Africa Today 49.3 (2002) 138-140
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Less than four years after the reestablishment of a democratically elected civilian government ("Fourth Republic") in Nigeria in May 1999, the country's federal political order once again appears to be in distress. President Olusegun Obasanjo and state governors spend much of their time battling about the budget and "revenue allocation," the mode of sharing Nigeria's oil income. Core political institutions, especially the presidency and the National Assembly, tend to block each other, employing mechanisms of [End Page 138] parliamentary democracy (such as the timing of elections, or the instrument of impeachment) in a highly manipulative way. At the same time, the realities of party politics remain much the same as in earlier periods of civilian rule: "politics" in Nigeria continues to be largely a competition among personalities, rather than programs and visions; it continues to be a playground for numerous big men (and a few big women), many of whom regard political engagement primarily as an investment that will pay off after electoral success. In effect, political competition in Nigeria's Fourth Republic has exacerbated the numerous lines of regional, ethnic, and religious conflict, and more political violence threatens to arise during the 2003 elections. Nigeria installed a federal political system to contain and manage this variety of conflicts, but by 2002, the federal order once again is barely working.
Addressing these seemingly perennial problems of the Nigerian polity, numerous excellent books have been published in recent years. Rotimi T. Suberu's Federalism and Ethnic Conflict in Nigeria adds a new high score to this list.
The pivotal point of Suberu's analysis is that Nigeria combines a federal system, designed to manage regional-ethnic and other cleavages, with an economy in which most government revenue derives from a single source: royalties from petroleum extraction. An "intensively dysfunctional system of centralized 'ethno-distributive' federalism" (p. xix) has emerged: First, federalism in Nigeria is subverted by de facto hypercentralization, as resource distribution devolves top-down from the center. Second, politics within Nigeria's federal order focuses on access to and distribution of the centrally distributed wealth, rather than on its production. In effect, the Nigerian state has become a pseudofederal central arena, where struggles for shares of the "national cake" dominate all other considerations and actions.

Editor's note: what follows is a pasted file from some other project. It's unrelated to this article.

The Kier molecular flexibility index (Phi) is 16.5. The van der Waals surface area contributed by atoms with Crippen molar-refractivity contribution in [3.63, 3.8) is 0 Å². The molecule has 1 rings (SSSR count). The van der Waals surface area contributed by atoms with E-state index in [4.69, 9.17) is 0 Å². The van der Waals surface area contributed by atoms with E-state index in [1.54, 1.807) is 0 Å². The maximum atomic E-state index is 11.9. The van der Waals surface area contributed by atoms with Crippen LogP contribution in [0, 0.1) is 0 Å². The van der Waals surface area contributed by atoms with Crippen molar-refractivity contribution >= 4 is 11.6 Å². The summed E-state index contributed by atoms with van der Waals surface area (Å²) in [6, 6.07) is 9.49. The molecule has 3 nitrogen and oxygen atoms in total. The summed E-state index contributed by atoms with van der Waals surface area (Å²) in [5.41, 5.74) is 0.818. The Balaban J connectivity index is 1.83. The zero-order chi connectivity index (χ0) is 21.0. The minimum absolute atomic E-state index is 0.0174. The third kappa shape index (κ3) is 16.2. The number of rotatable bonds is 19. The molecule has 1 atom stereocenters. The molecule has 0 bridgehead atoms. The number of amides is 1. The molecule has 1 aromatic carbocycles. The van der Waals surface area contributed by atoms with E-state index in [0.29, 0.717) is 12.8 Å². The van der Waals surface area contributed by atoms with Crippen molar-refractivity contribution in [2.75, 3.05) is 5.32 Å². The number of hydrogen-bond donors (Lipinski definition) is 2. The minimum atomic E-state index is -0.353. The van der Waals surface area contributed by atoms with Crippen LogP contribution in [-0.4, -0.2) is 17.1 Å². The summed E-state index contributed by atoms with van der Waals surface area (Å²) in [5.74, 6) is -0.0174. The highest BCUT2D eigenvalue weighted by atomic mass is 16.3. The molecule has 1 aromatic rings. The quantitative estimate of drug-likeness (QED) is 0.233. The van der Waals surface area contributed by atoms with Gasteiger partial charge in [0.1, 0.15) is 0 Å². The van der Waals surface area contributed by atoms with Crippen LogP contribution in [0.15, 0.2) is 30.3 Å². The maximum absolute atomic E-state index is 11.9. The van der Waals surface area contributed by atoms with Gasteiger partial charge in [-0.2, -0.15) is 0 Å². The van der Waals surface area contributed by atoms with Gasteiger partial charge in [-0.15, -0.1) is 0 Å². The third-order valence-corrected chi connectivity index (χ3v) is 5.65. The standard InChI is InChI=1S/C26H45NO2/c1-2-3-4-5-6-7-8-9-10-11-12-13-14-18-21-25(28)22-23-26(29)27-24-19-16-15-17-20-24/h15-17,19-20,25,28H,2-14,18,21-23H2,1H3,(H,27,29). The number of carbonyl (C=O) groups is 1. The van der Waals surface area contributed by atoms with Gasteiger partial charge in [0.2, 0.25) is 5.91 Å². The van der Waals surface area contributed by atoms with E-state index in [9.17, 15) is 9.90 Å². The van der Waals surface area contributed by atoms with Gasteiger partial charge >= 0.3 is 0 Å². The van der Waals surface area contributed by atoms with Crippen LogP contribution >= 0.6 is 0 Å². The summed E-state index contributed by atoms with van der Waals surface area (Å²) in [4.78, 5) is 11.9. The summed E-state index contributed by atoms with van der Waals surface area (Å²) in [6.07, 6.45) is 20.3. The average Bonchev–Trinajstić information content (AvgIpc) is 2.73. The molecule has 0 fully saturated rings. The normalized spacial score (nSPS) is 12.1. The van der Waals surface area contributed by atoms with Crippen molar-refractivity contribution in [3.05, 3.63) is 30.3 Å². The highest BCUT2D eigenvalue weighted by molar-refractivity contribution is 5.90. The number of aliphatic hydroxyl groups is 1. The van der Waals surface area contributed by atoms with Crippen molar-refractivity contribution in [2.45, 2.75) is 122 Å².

Of course, this analysis of Nigeria's rent-based political system is not entirely new. But few authors have made the argument in such a comprehensive, clear, and fair manner as Suberu has done.
After providing an overview history of federalism in Nigeria, Suberu addresses four core issues of concern in Nigeria's federal order, in four similarly organized chapters. These issues are: the mechanisms of revenue sharing and distribution; the struggles for new states and local government areas; the role and operation of the "federal character" principle; and the politics of population counts. Each of the chapters starts with a historical section, analyzing the emergence of the issues and the changes they have undergone since independence; this is followed by a systematic section, which discusses advantages and disadvantages of policies that have been undertaken or proposed.
Proceeding in this manner, Suberu's book provides two valuable services to readers. First, it gives comprehensive background information on issues that rise to prominence virtually every day in Nigeria's political debates, but are often handled in a highly partisan manner. Anybody interested [End Page 139] in these debates, but without extensive knowledge of Nigerian political history, will profit from Suberu's lucid account. Second, by systematically confronting arguments for and against particular institutional aspects of Nigeria's federal order, Suberu invites readers to form the well-informed opinions that would desperately be needed in everyday Nigerian political discourse. One is inclined to give a sigh: if only Nigerian politicians would read this book!
Suberu goes a long way to present a well-balanced analysis, while his own proposals remain rather careful. One of them is a call...